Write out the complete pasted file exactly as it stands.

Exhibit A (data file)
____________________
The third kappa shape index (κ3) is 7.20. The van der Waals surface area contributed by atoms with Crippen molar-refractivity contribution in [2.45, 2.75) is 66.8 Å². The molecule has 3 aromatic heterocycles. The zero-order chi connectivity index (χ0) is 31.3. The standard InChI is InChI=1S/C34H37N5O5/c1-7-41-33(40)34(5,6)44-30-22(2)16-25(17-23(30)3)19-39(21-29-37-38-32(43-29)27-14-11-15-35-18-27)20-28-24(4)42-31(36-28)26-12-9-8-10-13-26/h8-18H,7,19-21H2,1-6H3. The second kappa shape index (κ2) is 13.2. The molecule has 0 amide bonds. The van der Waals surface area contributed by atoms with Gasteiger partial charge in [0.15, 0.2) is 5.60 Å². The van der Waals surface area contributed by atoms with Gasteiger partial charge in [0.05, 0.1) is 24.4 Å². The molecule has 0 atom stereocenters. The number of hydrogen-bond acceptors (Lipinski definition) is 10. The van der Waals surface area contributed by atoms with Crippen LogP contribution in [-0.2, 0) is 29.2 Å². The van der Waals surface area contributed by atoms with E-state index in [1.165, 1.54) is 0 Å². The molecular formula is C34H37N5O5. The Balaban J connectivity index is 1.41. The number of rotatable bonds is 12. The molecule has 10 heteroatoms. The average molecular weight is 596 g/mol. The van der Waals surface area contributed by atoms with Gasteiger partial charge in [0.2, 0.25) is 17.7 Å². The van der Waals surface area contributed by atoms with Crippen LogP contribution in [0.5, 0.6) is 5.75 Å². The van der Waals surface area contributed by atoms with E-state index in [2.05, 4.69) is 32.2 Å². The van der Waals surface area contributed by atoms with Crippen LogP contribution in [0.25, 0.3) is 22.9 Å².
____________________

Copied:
The third kappa shape index (κ3) is 7.20. The van der Waals surface area contributed by atoms with Crippen molar-refractivity contribution in [2.45, 2.75) is 66.8 Å². The molecule has 3 aromatic heterocycles. The zero-order chi connectivity index (χ0) is 31.3. The standard InChI is InChI=1S/C34H37N5O5/c1-7-41-33(40)34(5,6)44-30-22(2)16-25(17-23(30)3)19-39(21-29-37-38-32(43-29)27-14-11-15-35-18-27)20-28-24(4)42-31(36-28)26-12-9-8-10-13-26/h8-18H,7,19-21H2,1-6H3. The second kappa shape index (κ2) is 13.2. The molecule has 0 amide bonds. The van der Waals surface area contributed by atoms with Gasteiger partial charge in [0.15, 0.2) is 5.60 Å². The van der Waals surface area contributed by atoms with Gasteiger partial charge in [0.05, 0.1) is 24.4 Å². The molecule has 0 atom stereocenters. The number of hydrogen-bond acceptors (Lipinski definition) is 10. The van der Waals surface area contributed by atoms with Crippen LogP contribution in [-0.2, 0) is 29.2 Å². The van der Waals surface area contributed by atoms with E-state index in [1.165, 1.54) is 0 Å². The molecular formula is C34H37N5O5. The Balaban J connectivity index is 1.41. The number of rotatable bonds is 12. The molecule has 10 heteroatoms. The average molecular weight is 596 g/mol. The van der Waals surface area contributed by atoms with Gasteiger partial charge in [0.2, 0.25) is 17.7 Å². The van der Waals surface area contributed by atoms with Crippen LogP contribution in [0.5, 0.6) is 5.75 Å². The van der Waals surface area contributed by atoms with E-state index in [2.05, 4.69) is 32.2 Å². The van der Waals surface area contributed by atoms with Crippen LogP contribution in [0.25, 0.3) is 22.9 Å².